Thursday 5 November 2015

It was the camel, in the library, with the MERS-CoV...

In a paper out overnight, which is assigned to the January 1st 2016 edition of Emerging Infectious Diseases (why do you do this to us EID?!), Alraddadi and colleagues (overwhelmingly from the Kingdom of Saudi Arabia with help from the Centers for Disease Control and Prevention in the United States) have published Risk Factors for Primary Middle East Respiratory Syndrome Coronavirus Illness in Humans, Saudi Arabia, 2014

This is a long awaited case control study. Long awaited.

From [2]
It tells us that direct contact with dromedary camels (including the act of milking them) in Saudi Arabia, in the 2 weeks prior to symptoms ascribed to a confirmed MERS-CoV infection, is a significant risk factor for developing Middle East respiratory syndrome (MERS) disease. Cattle contact also fell out as a significant risk. 

However, cases were no more likely than controls to report exposure to bats, goats, horses, sheep or consumption of fruits, vegetables, or animal products, including uncooked meat, unpasteurized animal milk, or dromedary urine.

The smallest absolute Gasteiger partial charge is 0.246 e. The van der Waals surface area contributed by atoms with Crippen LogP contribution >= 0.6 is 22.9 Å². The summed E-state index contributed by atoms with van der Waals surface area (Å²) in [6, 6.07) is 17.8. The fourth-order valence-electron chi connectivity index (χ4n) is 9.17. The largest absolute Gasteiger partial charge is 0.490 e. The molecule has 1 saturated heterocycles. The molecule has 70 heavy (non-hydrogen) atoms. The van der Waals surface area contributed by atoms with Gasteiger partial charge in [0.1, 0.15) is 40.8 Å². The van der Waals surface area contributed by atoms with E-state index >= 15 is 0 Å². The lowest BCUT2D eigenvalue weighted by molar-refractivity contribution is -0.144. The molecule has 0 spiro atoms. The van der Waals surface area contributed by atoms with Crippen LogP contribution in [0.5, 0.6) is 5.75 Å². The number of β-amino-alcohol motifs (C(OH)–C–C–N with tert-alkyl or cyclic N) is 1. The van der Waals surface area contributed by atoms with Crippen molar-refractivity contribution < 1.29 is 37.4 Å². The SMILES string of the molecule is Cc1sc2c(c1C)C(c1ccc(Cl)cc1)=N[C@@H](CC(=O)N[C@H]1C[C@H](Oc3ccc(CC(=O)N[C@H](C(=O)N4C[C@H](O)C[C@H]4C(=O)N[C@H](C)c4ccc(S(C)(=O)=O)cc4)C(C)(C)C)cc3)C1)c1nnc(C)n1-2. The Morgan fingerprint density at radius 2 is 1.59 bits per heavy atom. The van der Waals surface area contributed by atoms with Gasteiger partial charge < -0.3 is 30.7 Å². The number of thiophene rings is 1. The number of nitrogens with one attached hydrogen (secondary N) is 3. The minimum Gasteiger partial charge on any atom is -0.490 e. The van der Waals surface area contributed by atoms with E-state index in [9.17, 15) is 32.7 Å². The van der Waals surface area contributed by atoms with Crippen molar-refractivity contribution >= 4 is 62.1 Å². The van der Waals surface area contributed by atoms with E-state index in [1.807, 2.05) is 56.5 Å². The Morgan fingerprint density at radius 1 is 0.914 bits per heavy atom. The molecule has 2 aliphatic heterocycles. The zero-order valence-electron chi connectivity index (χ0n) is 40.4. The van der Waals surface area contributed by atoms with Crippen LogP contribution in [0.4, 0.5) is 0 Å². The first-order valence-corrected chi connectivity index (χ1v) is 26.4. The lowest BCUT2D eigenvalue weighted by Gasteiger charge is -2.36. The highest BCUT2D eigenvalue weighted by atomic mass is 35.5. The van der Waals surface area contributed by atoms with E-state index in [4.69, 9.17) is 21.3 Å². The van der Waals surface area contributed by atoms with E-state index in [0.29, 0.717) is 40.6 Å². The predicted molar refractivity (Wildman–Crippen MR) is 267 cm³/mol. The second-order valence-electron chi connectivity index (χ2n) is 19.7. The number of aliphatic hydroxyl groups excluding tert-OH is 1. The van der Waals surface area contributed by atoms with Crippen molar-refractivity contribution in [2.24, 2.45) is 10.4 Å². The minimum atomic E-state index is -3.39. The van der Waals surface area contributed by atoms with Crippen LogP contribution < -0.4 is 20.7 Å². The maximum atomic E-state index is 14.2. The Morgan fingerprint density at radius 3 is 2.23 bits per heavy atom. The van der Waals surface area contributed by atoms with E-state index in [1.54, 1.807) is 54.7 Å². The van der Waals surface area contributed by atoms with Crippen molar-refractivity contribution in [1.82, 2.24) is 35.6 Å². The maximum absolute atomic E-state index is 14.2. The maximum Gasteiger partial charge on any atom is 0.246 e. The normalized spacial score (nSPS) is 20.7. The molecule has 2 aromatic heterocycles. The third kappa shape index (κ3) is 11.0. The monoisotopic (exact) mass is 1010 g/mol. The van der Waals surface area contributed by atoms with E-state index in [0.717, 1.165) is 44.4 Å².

The study also reminds us that the host factors of diabetes, heart diseases and smoking are associated with MERS (the disease, not how likely you are to get infected). If you do not have these then you may be more likely to have mild or asymptomatic outcomes if you were to be exposed and infected by MERS-CoV.

These are astounding findings that will take many by surprise and revolutionize out understanding of MERS (the disease) and MERS-CoV (the virus) throughout the Arabian Peninsula. 

Said no-one. Ever.

Ridiculous sarcasm aside though, much kudos to the Saudi research community! This case-control study, a long-awaited piece of work, was a camel that had to be broken by them for them, and now it has been. A win for science and for the region's science.

I hope the study helps to confirm the sizable pool of research that has come before.

But let's not lose sight of the camel in the room; most human cases of MERS come from other human infections closely associated with healthcare settings.

Defeating MERS and MERS-CoV requires battles on many fronts. As usual for any emerging viral disease. 

But then, it's a OneHealth kinda world.


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